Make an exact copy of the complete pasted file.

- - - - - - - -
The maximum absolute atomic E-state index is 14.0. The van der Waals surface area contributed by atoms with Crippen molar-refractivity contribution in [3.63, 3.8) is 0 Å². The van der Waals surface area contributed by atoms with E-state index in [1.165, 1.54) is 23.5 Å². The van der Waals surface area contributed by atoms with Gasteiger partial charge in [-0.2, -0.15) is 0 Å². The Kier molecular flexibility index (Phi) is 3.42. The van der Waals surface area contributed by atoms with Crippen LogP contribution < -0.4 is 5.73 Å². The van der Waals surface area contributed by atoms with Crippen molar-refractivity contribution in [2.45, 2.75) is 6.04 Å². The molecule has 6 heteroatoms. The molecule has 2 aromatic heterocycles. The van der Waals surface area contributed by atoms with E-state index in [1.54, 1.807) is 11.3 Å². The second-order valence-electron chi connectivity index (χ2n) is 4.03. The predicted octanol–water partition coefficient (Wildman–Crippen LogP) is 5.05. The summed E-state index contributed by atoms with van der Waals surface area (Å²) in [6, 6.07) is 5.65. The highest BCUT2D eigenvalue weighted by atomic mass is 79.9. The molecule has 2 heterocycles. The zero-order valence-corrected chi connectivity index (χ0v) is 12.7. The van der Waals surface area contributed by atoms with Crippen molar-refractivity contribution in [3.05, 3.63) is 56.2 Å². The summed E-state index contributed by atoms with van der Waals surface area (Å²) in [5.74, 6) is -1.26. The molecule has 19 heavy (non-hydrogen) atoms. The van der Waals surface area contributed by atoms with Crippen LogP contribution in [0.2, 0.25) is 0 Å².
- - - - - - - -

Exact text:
The maximum absolute atomic E-state index is 14.0. The van der Waals surface area contributed by atoms with Crippen molar-refractivity contribution in [3.63, 3.8) is 0 Å². The van der Waals surface area contributed by atoms with E-state index in [1.165, 1.54) is 23.5 Å². The van der Waals surface area contributed by atoms with Gasteiger partial charge in [-0.2, -0.15) is 0 Å². The Kier molecular flexibility index (Phi) is 3.42. The van der Waals surface area contributed by atoms with Crippen LogP contribution < -0.4 is 5.73 Å². The van der Waals surface area contributed by atoms with Crippen molar-refractivity contribution in [2.45, 2.75) is 6.04 Å². The molecule has 6 heteroatoms. The molecule has 2 aromatic heterocycles. The van der Waals surface area contributed by atoms with E-state index in [1.54, 1.807) is 11.3 Å². The second-order valence-electron chi connectivity index (χ2n) is 4.03. The predicted octanol–water partition coefficient (Wildman–Crippen LogP) is 5.05. The summed E-state index contributed by atoms with van der Waals surface area (Å²) in [6, 6.07) is 5.65. The highest BCUT2D eigenvalue weighted by atomic mass is 79.9. The molecule has 2 heterocycles. The zero-order valence-corrected chi connectivity index (χ0v) is 12.7. The van der Waals surface area contributed by atoms with Crippen molar-refractivity contribution in [3.05, 3.63) is 56.2 Å². The summed E-state index contributed by atoms with van der Waals surface area (Å²) in [5.74, 6) is -1.26. The molecule has 19 heavy (non-hydrogen) atoms. The van der Waals surface area contributed by atoms with Crippen LogP contribution in [0.2, 0.25) is 0 Å².